The graph above shows the percentage of Leaving Cert students in 2018 and 2019 achieving a total points score within 100 point bands (bands of 100 points from 0 to 599 and 600-625) . It is apparent that the two distributions are almost identical. This isn’t an accident. Leaving Cert results are standardised every year to ensure the overall results are comparable from one year to the next. The way this is usually done is by adjusting the marking scheme. So a sample of papers in each subject get marked first and if the marks awarded deviate from whats expected the scoring scheme will be adjusted to ensure the overall distribution of grades remains the same.
The pattern of grades awarded and consequently the pattern of CAO points achieved by students therefore remain roughly the same from year to year. The average number of points achieved per student was approximately 300 year on year up until 2017 when a new system of awarding points was introduced. Based on the numbers at cao.ie I would estimate last years average at about 340 points.
This year is different however. With no Leaving Cert exams taking place due to COVID-19, grades are being awarded based on teachers estimates of student performance and class ranking. It was planned to standardise the predicted results using a statistical model that included data relating to a schools historic performance in the exams. Following the debacle in the UK where amid claims that the process discriminated against economically disadvantaged students, the government had to scrap their calculated grade system, the Department of Education here faced political and public pressure over their plans.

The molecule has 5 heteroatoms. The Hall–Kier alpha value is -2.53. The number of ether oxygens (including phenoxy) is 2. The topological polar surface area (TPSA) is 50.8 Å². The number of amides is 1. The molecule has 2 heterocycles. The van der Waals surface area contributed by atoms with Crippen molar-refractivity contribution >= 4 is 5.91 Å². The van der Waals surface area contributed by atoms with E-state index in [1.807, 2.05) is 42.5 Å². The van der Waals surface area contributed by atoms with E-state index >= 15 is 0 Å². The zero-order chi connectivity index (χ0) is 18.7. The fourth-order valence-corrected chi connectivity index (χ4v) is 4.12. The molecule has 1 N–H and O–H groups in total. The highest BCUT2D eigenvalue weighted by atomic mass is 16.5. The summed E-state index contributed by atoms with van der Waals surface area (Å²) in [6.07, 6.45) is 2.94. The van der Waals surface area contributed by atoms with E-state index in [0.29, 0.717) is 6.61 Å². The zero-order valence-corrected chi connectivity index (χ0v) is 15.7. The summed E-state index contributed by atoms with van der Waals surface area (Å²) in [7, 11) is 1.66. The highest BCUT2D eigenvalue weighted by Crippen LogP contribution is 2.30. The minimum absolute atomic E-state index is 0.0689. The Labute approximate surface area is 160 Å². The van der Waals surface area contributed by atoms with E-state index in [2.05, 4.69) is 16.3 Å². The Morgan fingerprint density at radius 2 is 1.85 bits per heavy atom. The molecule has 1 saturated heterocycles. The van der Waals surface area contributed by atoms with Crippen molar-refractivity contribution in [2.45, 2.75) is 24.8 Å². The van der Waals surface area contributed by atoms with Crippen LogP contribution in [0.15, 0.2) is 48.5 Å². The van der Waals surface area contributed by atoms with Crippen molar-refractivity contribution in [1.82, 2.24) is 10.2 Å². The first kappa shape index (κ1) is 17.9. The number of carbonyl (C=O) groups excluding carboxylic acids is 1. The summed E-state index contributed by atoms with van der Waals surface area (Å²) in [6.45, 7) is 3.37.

The Department here have announced that the model they use to standardise results will no longer make use of data about schools historical performance and that they will give primacy to teachers grades when issuing results. This seems to have been broadly welcomed as a ‘fairer’ method of assigning grades but is it?
As far as I know the Department haven’t published details of the algorithm they planned to use, so it is difficult to say how fair or unfair this approach would have been. What is clear is that the process as now envisaged won’t be fair to everybody. Some teachers were overoptimistic in their estimates of students performance and where this occurs at a large scale, the result is grade inflation. This means the average number of points achieved will go up and the distribution in the 2020 version of the graph above will be skewed to the right compared to previous years.
Because the CAO system works very much on a supply and demand basis, if there is grade inflation in the results, it means the points required for places on courses will go up. It has already been highlighted that students applying based on previous years results will be disadvantaged this year. But some of this years applicants will lose out also. It’s easy to envisage a scenario where a student who would have achieved good grades in the exam and who receives accurate estimated grades misses out on a place on a course they would have otherwise received due to competition from students who have benefited from grade inflation.
To counteract this the government have announced an extra 1250 places in further and higher education courses this year and it’s worth pointing out that some standardisation of results has been done, resulting in 17% of students having grades reduced and 4% having grades increased. Whether these measures will be enough will be clearer next week when the Leaving Cert results are released.
Whatever happens, it’s important to keep things in perspective. Students anxiously waiting for their Leaving Cert results might not agree right now but the Leaving Cert and immediate progression to third level, while a rite of passage for young people in Ireland, is not the be and end all when it comes to education. There are lots of education and training options worth considering nowadays.